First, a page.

So how do we deal with an emergency effectively? Firstly, it’s important to know a little about yourself!

It ain’t what you don’t know that gets you into trouble. It’s what you know for sure that just ain’t so.
– Mark Twain

Whilst your yacht may have many computers and millions of dollars of development in IT, it has one major flaw, in common with every other ship in the ocean… the organic human organism that controls it all, is the chimpanzee’s closest living relative! With our lineage placed between 4-8 million years ago, human DNA and your boat’s DNA, probably developed in the past 50 years, are worlds apart. The boat systems work on binary and logic, set rules and programs. Humans use physical sensory stimuli feeding into an attentional mechanism that feeds our perception. Perception involves the conversion of sensory information into meaningful structures and creating a real-time model of the outside world. Our own central decision-maker uses our perception heavily influenced by our experiences, expectations and memories to form actions. This process is called behaviour and sets us apart from machines. It is the variation in behaviour that can lead to either very good or very bad outcomes. 

Importantly, humans are also very bad risk managers. Assessing and reacting to risk is important for any animal to survive and we have an ancient part of the brain used to complete this job called the amygdala. The amygdala is responsible for processing base emotions that come from sensory inputs, like anger, avoidance, defensiveness and fear. It’s an old part of the brain and seems to have originated in early fish. When we see, hear or feel something that resembles a potential danger the amygdala reacts immediately by pumping adrenaline and other hormones into your bloodstream triggering your fight or flight response. Your heart rate and beat force will increase, you will get sweaty palms and increased muscle tension. However, through time there became an evolutionary advantage to remaining in the dangerous situation; hold off on the reflexive reaction while you work out a more sophisticated analysis of the situation and formulate options. Humans have a very different pathway to cope with analysing risk than other animals, we use the neocortex. It’s thought other animals don’t use this for analysing risk and response. Evolutionary speaking it’s a new part of the brain and only appears in mammals. It’s intelligent and analytic and can reason making trade-offs – however, it’s also much slower. The fundamental problem is we have two systems for handling risk, one primitive and one advanced operating in parallel. They say that the application that allows us to avoid a ball thrown at our head is ancient and reliable but the add-on utility that allows us to respond to threats that loom in an unforeseen future is still in beta testing. It’s hard for the neocortex to contradict the amygdala, this can cause indecision and dither.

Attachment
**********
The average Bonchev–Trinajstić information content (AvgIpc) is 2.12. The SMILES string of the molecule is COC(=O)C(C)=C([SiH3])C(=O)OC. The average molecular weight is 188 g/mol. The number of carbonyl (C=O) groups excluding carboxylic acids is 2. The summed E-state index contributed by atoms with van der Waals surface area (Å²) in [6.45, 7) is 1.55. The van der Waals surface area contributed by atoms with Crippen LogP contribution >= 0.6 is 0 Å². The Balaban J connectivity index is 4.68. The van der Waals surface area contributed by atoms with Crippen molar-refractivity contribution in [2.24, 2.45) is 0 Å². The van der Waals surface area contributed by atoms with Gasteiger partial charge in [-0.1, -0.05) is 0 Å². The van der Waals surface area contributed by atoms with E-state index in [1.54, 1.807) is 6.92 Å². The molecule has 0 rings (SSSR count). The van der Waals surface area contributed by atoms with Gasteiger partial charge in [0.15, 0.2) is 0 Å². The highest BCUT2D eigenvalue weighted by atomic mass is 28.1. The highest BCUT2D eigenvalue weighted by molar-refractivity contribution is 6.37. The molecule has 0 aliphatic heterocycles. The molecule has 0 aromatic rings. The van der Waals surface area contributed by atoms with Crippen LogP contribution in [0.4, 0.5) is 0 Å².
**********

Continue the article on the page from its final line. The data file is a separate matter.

Our own IOS is therefore still version 1.0 and nothing has changed in the past 4-8 million years. Every time we sail we update our iPads and chart-plotter and noting the status, for example, of the B&G software, but for ourselves, cognitively there has been no more development, upgrades, revisions or versions. We are adapting an operating system designed to hunt, gather, procreate and survive to operate advanced machines in a challenging physiological environment.